I haaate…. various Stanford athletic alumni and by association the Stanford Cardinal

By Ben Adams

The team is called the Cardinal. That’s a color, a big red “S” with a tree in front of it. Now, if there is some kind of tree called “The Cardinal” and we are not aware of it, we understand. Just the same, we’d appreciate it if someone explained the connection between trees, the letter “S,” and one single Cardinal, which, the Maroon staff is reasonably certain, does not exist and would have to be concocted before any attempted explanation.

If Stanford hasn’t of its own volition perpetrated any great sin upon this country, its alumni, or at least the sporting members of that august club, it most certainly has taken upon their broad shoulders a significant chunk of the evil-load, a tradition of evil-load-bearing that traces its roots all the way back to renowned jerk and U.S. president Herbert Hoover, who was the financial manager of the first Stanford football squad. He was reputedly so crummy at this minor responsibility (that a child could fulfill) as to actually fail to get a football for their first game. The legend of Stanford’s jerky sports tradition continues to the present and shows no sign of waning, even with the advent of the Internet and many other comparably jerky athletic programs. You don’t believe me? Pop quiz: where did Tiger Woods, John MacEnroe, and Mark Madsen attend college?

Answer: They’re all jerks.

And there are others:

Thomas “Touch-Down” Vardell (B.S., Industrial Engineering, 1991)

Ah, Touchdown Tommy. They called you “Touchdown” because you arrived via your own redwood-like legs in Paydirt City, USA on 38 documented occasions in your four years in the Stanford backfield. You bypassed a potentially lucrative career in industrial engineering to sign on with the Cleveland Browns of the NFL, who acquired your rights with the ninth pick in the 1992 NFL draft, bypassing a chance to tap such luminaries as Robert Porcher, Dale Carter and the inimitable Eugene Chung of the Virginia Polytechnic Institute, a veritable Valhalla of offensive linemen.

However, after your visa to Paydirt City was revoked in Cleveland (three TDs in three seasons, which averages out to roughly .0625 TDs per game), the nickname “Touchdown” became less a badge of pride than an inescapable reminder of how thoroughly you failed in life.

Mike Mussina (B.S., Economics, 1991)

Mr. Fancypants graduated with a degree in fancy economics from fancy Stanford in three and a half fancy years. He signed a fancy contract with the fancy major league Orioles an entire fancy year before he started playing fancily.

Mr. Fancypants went 18-5 in his first full season as an Oriole, with a 2.54 ERA that convinced everyone who wasn’t him that his pants were extremely fancy. All things considered, this was going to be excusable if Mussina had never packed up his black socks, his pulled-down cap, and his ego, and left. His destination was not appreciated. From here forward we are discussing Mike Mussina, New York Yankee.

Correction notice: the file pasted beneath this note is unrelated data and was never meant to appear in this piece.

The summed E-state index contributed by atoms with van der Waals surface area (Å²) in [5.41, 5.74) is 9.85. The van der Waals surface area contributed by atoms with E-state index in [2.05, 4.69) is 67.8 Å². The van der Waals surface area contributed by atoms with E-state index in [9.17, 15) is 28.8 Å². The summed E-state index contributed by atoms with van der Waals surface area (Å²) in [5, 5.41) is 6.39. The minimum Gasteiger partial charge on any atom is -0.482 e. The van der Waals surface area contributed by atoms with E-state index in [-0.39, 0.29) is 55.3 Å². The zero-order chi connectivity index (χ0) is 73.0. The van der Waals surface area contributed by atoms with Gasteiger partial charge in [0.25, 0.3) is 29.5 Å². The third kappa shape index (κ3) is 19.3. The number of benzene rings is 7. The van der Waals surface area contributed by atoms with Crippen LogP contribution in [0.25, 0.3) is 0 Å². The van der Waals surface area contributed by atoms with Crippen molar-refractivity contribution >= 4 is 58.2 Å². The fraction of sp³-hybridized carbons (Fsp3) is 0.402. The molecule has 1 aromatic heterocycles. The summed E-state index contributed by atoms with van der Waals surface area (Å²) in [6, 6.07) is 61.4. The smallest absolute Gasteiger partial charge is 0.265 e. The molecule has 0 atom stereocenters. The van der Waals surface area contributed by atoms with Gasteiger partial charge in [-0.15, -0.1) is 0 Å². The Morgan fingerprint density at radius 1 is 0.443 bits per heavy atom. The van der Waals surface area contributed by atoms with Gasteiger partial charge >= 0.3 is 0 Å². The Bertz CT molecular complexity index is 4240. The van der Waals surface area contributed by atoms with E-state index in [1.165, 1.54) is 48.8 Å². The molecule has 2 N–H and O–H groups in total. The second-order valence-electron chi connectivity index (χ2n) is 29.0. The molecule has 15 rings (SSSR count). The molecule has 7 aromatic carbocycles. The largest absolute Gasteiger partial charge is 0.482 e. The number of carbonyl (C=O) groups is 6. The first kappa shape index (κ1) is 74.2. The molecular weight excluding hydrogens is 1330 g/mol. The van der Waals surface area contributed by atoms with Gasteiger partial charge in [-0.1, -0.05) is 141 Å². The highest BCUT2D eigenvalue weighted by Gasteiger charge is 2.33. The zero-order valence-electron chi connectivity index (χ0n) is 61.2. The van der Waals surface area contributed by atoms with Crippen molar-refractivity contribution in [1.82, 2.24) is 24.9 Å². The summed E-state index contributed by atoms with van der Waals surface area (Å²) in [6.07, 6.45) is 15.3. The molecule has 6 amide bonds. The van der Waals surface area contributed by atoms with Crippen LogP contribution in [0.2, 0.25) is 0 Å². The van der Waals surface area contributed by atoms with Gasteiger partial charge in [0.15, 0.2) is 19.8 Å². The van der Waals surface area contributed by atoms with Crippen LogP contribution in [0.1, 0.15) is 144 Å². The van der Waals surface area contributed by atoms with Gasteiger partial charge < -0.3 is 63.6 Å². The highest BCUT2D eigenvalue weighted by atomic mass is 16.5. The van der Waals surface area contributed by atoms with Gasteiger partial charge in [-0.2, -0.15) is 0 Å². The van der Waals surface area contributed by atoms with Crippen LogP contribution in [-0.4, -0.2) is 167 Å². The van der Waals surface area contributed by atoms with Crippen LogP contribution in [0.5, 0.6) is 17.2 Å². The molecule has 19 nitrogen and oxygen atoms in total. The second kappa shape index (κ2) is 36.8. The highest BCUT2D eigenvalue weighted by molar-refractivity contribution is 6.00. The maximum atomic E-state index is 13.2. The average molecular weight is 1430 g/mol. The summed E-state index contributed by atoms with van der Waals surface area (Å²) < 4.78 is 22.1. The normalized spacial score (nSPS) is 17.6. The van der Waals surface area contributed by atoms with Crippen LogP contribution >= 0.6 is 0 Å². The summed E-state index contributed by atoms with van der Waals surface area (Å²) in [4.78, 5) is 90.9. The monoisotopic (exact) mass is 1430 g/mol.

Now, it must be clear by now that being on the Yankees is not kosher. But that doesn’t mean you can’t have degrees of non-kosher-ness, in the coarse terms being used here. Various modern-era Yankees have been considerably more kosher than Mike Mussina, such as Tino Martinez, Jorge Posada, and Rondell White. The list could be longer, but that isn’t necessary. What is necessary is an explication of what exactly is so un-kosher about Mike Mussina. Those details follow.

On September 2, 2001, Mike Mussina came to Fenway Park to pitch in a baseball game. A few celebrities were in attendance, including the fresh-off-his-Stanley-Cup-victory hometown favorite Ray Bourque, and also the author of these sentences. Mr. Bourque and I sat in the luxury boxes that overlook the inspiring green monster in right field. We enjoyed meatball sandwiches and a very small amount of repartee. We also planned on enjoying a hometown victory, but those plans were foiled by Mike Mussina. Because Mike Mussina decided to make his bid for a perfect game on the same night that I got my only chance ever to sit in the luxury boxes at Fenway. Did I mention that I really like the Red Sox?

Thank you, Carl Everett, for dropping a pinch-hit single in front of Ray Bourque and me on the right-field grass. Thank you, Ray Bourque, for being a good guy and autographing my Red Sox program from September 2, 2001. No thanks to you, Mr. Fancypants, for trying to ruin that memory forever. You and your fancy perfect games will have to take your business elsewhere.

Brevin Knight (B.A., Sociology, 1997)

You don’t even have a J in your name that I might take away, to make it very clear that you have no Jump shot (“J”).

Adam Keefe (B.S., Political Science, 1992)

It was the summer of 1992 and I had every reason to be a blissful young NBA fan. Shaq was about to begin, for better or worse, the most dominating career since Michael Jordan. Tom Gugliotta, my hero, the N.C. State-educated poor-man’s-Larry-Bird, Jim Valvano’s last breath, was primed to go as a lottery pick. And the Hawks, somewhat inexplicably my NBA team, had the 10th pick in one of the best drafts in NBA history.